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Review: Slavoj Žižek, Living in the End Times (updated paperback edition)

Slavoj Žižek, Living in the End Times, updated paperback ed. (New York and London: Verso, 2011).

The philosopher and cultural critic Slavoj Žižek has put reviewers of his latest book, Living in the End Times, in an awkward position. In a profile in the Guardian shortly after the release of the original (significantly shorter) hardback edition, he expressed deep misgivings about the more popular political and cultural commentary that has done so much to make him an academic celebrity. In particular, he singled out Living in the End Times for critique, dismissing huge chunks of it as “bullshit.”

I did not find Living in the End Times to be “bullshit.” As a long-time reader of Žižek’s work, however, I think I have some idea of why he might think it was. A huge part of Žižek’s appeal, it seems to me, is not simply the jokes and pop culture references that he sprinkles throughout his work. Rather, it is the great enjoyment and satisfaction that he clearly derives from his theoretical work. For him, working through the complexities of Hegel is not a boring task that he artificially spices up with off-color stories or movie references. It’s fun, and the other fun stuff naturally grows out of it.

From this perspective, making a joke isn’t merely a way to relieve the tedium of philosophy, but an integral part of the theoretical task—in fact, one could even say that for Žižek, the most radical and insightful philosophy is always structured as a joke. The philosophers he favors traffic in paradoxes, unexpected connections, and stunning reversals, constantly remaking their thought and challenging their readers to do the same.

At his best, Žižek does that as well, and that is what won him the academic notoriety he has more recently parlayed into a “public intellectual” status. Yet in his more popular works, such as Living in the End Times, he tends not to challenge himself to move his thought forward. Instead, he’s essentially telling the same jokes to a new audience, or developing jokes in the same general style, over new topics. That may be boring from Žižek’s point of view, but it’s necessary for reaching a new audience in a meaningful way.

From this perspective, Living in the End Times may actually be Žižek’s most successful popular work to date. In fact, the very things that make it seem so boring to him are actually what make it so useful for those approaching Žižek for the first time. Living in the End Times essentially provides a review of the main points of Žižek’s philosophy—his critique of contemporary liberal ideology and his attempt to develop a revolutionary alternative—in dialogue with pressing contemporary concerns.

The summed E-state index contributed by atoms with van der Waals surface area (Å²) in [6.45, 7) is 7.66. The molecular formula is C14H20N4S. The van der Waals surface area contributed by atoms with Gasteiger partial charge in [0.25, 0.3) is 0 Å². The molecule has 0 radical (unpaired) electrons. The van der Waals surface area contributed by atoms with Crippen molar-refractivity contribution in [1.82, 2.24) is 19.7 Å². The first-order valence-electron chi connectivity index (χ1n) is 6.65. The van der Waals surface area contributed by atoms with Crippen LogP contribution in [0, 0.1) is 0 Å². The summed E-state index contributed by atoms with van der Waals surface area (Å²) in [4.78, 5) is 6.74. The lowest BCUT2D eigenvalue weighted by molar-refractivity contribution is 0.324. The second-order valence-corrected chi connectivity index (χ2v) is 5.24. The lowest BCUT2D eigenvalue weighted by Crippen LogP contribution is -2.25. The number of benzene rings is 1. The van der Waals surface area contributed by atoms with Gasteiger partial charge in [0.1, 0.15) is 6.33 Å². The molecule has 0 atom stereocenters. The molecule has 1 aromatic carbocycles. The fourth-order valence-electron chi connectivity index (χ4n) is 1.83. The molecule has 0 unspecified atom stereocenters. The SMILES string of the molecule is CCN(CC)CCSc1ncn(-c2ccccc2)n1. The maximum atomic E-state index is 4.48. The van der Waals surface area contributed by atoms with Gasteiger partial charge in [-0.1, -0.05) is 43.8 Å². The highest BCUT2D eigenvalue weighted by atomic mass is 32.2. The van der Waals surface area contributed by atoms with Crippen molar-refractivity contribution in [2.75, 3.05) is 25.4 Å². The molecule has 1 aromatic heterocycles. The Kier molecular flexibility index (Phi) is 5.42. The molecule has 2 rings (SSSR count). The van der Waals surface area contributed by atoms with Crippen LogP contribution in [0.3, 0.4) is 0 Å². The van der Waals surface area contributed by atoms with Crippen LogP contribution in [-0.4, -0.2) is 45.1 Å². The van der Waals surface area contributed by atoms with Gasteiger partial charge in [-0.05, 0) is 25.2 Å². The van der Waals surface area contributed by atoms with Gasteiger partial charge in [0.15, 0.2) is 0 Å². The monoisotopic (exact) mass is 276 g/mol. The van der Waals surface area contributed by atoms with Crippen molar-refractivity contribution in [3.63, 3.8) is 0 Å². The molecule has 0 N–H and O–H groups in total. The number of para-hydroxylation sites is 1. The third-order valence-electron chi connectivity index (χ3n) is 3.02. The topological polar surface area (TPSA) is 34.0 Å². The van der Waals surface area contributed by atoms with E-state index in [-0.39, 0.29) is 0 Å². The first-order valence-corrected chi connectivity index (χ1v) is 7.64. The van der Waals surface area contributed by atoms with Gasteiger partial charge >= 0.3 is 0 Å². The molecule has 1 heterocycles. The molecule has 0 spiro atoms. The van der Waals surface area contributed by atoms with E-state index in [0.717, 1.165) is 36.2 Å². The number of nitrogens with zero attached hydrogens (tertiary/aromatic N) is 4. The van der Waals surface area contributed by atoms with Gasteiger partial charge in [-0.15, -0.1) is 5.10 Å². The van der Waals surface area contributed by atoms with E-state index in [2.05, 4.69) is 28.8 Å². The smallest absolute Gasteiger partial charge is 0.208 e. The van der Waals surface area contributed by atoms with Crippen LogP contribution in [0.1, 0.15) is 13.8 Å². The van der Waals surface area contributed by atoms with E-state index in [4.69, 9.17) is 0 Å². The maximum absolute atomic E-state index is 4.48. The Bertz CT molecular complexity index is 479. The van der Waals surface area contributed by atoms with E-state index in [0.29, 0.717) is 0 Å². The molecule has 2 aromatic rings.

Though he does refer to very recent pop culture and political examples, the problems that Žižek addresses are sadly likely to prove durable: environmental crisis, growing economic inequality, problems surrounding intellectual property, and advances in science that challenge our sense of what it means to be human. These are the “four horsemen of the apocalypse” that threaten to destroy the contemporary capitalist system, inspiring the book’s title. Žižek’s analysis of our culture’s attempt to deal with this crisis is framed according to the familiar “five stages of grief” (denial, anger, bargaining, depression, acceptance), providing some overall sense of order.

Despite this “official” organizational framework, Living in the End Times is, like most Žižek books, less a coherent, unified work than a collection of ideas and reflections. This time, however, the pace is less manic, his explanations are more thorough, and the connections he draws are more explicit than they have been in the past. In fact, reading this book, I sometimes felt like I was reading a new Žižek—if his work for popular audiences has (in his view) slowed his development as a thinker, it has arguably been very good for his development as a writer.

Simply for this reason, Living in the End Times is valuable even for those who are already very familiar with Žižek, as he presents many of his long-standing concerns more clearly than ever before. In particular, his discussion of the link between capitalism, liberalism, and nationalism (a major theme of his work since the early 1990s) is put forward here in a refreshingly straightforward way, as is his attempt to develop the implications of Christian theology for revolutionary politics. In addition, the book does contain some notable steps forward, particularly in his understanding of Marx and in his engagement with cognitive brain science.

More importantly, however, Living in the End Times provides Žižek’s own best introduction to his thought for those who are approaching him for the first time. The book brings together most of the main themes of his own philosophy, and Žižek’s discussion with pressing contemporary issues clarifies the all-important “so what?” question more clearly than his academic works.

From this perspective, the somewhat scattered nature of the book is actually an advantage, as it allows readers to dip in and out, focusing on topics that are of particular interest to them—and every reader will surely find something of interest in a book that includes everything from a detailed analysis of Kung Fu Panda to a meditation on the various worst-case scenarios for global warming.

In fact, the reader of Living in the End Times is likely to learn about much more than Žižek. I personally learned a great deal about the history of the Soviet Union and the structure of the Chinese state, as well as various revolutionary movements in Latin America that get very little attention in the Western press.

More than that, though, I enjoyed myself while reading this book—and I suspect that despite his frustrations with the demands placed on a “public intellectual,” Žižek enjoyed himself while writing it as well.